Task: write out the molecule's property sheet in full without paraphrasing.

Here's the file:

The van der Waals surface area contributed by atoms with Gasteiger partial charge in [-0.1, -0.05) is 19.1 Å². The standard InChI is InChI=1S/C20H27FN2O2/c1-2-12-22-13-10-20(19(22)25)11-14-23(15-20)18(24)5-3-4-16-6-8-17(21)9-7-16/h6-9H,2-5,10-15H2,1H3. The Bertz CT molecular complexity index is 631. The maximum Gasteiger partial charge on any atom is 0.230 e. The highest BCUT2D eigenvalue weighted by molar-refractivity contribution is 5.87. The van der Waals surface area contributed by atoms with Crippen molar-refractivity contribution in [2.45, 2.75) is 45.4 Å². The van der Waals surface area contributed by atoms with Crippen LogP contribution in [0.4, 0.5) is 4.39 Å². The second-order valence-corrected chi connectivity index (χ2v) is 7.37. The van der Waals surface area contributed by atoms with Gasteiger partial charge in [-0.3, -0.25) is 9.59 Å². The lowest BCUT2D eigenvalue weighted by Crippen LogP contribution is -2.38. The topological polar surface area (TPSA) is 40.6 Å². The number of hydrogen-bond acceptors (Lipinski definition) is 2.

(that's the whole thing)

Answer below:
The van der Waals surface area contributed by atoms with Gasteiger partial charge in [-0.1, -0.05) is 19.1 Å². The standard InChI is InChI=1S/C20H27FN2O2/c1-2-12-22-13-10-20(19(22)25)11-14-23(15-20)18(24)5-3-4-16-6-8-17(21)9-7-16/h6-9H,2-5,10-15H2,1H3. The Bertz CT molecular complexity index is 631. The maximum Gasteiger partial charge on any atom is 0.230 e. The highest BCUT2D eigenvalue weighted by molar-refractivity contribution is 5.87. The van der Waals surface area contributed by atoms with Crippen molar-refractivity contribution in [2.45, 2.75) is 45.4 Å². The van der Waals surface area contributed by atoms with Crippen LogP contribution in [0.4, 0.5) is 4.39 Å². The second-order valence-corrected chi connectivity index (χ2v) is 7.37. The van der Waals surface area contributed by atoms with Gasteiger partial charge in [-0.3, -0.25) is 9.59 Å². The lowest BCUT2D eigenvalue weighted by Crippen LogP contribution is -2.38. The topological polar surface area (TPSA) is 40.6 Å². The number of hydrogen-bond acceptors (Lipinski definition) is 2.